Christina

thus far i am unsure how i feel about this book. i have never read anything by Miller before except for "The Crucible", but that was in high school so it almost doesn't count. It's nice to have the collective Greek ego stroked by non-greeks. after all, it's about time the rest of the world FINALLY realizes our greatness, understands our culture and matches beautiful words to the physical beauty of our landscape. some of the passages made me smile and made my heart fill with, um, pride? but,i must say at times it was almost to point of being absurd! Miller has a great gift to go off on a tangent, then stray from the original subject exponentially which each subsequent sentence. this can go on for pages! this is not only when he talks about Greece, but any subject. i just finished a chapter where he looks through a telescope and starts dissing Saturn. it's almost 2 full-pages of how repulsive the planet is and how it should be ashamed to call itself a planet. i will admit it's probably the funniest thing i've read in a while, but i'm not so sure Miller intended it to be so comedic. i have to hand it to him, for never having visiting saturn, he certainly has a lot to say about it! i am finding it difficult to get myself to read the book so i can finish it. i am not sure if it's because i am sort of bored with it or because i am wasting valuable time on facebook.june 4, 2009. i finally finished this damn book. i will say it was a struggle and didn't keep my attention as much as i wanted it to. Miller is master of metaphors. i realized this book is just a more boring early version of Zorba. i definitely liked Zorba better.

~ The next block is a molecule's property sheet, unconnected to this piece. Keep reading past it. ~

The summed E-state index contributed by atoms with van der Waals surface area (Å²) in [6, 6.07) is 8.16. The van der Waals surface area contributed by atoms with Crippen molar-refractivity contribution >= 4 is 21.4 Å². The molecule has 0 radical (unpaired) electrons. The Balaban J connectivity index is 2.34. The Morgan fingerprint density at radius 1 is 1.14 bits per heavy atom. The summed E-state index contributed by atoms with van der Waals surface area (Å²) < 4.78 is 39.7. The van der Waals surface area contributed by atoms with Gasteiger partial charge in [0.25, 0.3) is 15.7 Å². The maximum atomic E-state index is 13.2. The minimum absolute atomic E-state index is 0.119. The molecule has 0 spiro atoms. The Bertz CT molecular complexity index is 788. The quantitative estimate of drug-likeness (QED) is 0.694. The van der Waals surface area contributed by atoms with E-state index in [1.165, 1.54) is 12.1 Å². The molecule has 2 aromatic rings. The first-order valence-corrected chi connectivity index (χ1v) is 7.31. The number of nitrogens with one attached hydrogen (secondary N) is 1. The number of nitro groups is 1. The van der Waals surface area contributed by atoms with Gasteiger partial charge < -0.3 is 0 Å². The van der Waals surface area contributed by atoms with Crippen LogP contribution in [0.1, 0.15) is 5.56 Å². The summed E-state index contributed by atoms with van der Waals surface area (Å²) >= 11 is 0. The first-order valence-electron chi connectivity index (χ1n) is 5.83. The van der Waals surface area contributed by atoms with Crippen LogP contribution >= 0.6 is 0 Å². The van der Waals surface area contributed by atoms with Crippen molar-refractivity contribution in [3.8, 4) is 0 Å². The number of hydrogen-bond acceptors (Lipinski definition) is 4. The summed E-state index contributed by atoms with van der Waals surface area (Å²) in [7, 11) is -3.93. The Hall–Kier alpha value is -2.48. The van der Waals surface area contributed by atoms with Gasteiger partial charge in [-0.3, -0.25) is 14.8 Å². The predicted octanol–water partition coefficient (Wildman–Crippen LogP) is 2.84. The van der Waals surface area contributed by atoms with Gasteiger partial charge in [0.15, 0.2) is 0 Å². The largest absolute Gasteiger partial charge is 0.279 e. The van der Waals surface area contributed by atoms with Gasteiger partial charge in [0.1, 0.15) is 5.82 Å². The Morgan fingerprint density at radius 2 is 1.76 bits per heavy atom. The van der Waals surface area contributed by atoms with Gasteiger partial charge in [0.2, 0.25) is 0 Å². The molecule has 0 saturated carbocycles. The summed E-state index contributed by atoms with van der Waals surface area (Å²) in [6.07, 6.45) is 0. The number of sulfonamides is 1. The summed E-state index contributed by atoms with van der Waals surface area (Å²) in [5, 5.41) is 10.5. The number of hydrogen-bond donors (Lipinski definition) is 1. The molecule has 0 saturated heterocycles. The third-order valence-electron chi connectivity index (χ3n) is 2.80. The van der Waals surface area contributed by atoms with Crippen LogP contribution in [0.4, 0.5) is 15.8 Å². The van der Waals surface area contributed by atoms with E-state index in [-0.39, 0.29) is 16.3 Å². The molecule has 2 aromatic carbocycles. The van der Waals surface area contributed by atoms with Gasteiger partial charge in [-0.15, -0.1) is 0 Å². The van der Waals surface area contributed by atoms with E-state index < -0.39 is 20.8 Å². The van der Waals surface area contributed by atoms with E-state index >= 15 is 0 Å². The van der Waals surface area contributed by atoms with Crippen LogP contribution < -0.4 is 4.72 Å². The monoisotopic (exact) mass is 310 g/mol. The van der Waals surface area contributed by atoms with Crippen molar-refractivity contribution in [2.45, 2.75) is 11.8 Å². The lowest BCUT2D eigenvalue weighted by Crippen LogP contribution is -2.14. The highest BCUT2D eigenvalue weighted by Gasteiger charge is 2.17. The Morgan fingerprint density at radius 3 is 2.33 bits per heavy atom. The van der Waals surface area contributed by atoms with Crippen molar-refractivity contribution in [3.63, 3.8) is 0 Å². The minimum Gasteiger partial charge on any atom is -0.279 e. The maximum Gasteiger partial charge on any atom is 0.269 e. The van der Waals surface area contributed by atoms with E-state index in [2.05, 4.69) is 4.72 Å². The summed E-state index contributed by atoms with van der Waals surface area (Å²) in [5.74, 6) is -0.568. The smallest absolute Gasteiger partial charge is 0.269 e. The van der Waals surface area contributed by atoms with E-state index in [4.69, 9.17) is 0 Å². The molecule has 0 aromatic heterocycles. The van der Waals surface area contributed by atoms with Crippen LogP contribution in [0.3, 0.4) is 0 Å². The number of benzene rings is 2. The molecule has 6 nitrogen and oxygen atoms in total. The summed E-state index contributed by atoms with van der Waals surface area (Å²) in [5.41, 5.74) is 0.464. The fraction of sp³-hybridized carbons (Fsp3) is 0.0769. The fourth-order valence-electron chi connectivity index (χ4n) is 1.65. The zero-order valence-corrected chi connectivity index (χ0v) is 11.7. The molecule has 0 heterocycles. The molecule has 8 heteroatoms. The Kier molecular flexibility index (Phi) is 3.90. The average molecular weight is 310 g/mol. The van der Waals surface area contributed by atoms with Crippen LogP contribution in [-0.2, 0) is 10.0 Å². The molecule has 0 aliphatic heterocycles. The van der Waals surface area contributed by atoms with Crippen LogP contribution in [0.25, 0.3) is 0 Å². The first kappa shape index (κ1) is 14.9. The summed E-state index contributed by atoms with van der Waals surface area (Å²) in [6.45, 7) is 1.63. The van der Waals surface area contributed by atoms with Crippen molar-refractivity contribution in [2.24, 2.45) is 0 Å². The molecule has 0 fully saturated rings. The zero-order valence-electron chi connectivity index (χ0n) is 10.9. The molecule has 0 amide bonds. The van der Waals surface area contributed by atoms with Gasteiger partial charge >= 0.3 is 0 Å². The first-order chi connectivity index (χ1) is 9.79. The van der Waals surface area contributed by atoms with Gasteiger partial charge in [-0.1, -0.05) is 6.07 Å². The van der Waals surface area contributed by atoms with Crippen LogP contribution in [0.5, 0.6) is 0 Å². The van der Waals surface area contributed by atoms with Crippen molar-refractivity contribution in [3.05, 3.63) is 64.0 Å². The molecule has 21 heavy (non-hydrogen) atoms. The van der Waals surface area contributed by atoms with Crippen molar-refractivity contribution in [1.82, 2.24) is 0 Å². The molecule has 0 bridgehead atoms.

Anja Weber

EXCELLENT BOOK FULL OF EMOTIONS, ARTISTIC OBSERVATION'S BUT WITH DEEP UNDERSTANDING FOR THE REAL NATURE OF GREECE AND HER HISTORICAL IN HERITAGE.Miller have it this so called deep sense for feeling of Saint places of Ancient's, to live under this impression like he has writed about ARGOS AND KING AGAMEMNON.HOW HE FELT THE REALITY OF PLACES WHERE IS LIGHT MIXED WITH HUMANS AND GOD'S..EACH PAGE OF THIS BOOK IS MASTER'S DEPICTION OF ANCIENT GREECE..AS COULD BE..

Marcia

Een vriend raadde me aan De kolossus van Maroussi te lezen en leende me zijn exemplaar. Toen ik aan dit boek begon wist ik niet zo goed wat ik ervan moest verwachten en het duurde een hele poos voordat ik echt door het verhaal gegrepen werd. Eigenlijk pas in deel drie, het laatste deel van het boek, kreeg ik de smaak te pakken. De schrijfstijl is erg mooi, maar eigenlijk gebeurt er het hele boek vrij weinig. Het is dan ook een non-fictie werk waarin Henry Miller zijn reis door Griekenland en de mensen die hij hier ontmoet beschrijft. Hij geeft een ontzettend mooie en gedetailleerde beschrijving van het land en haar inwoners, maar soms vond ik het stiekem wel een beetje saai.De verwijzingen naar bekende Grieken deed me beseffen dat ik nog best wat over de geschiedenis van dit land weet :p Ik ben zelf echter nog nooit in Griekenland geweest en hoop stiekem dat het aan mij lenen van dit boek een uitnodiging is om er naartoe te gaan;) Na het lezen van dit boek weet ik zeker dat ik een keer op vakantie naar Griekenland wil!

Adam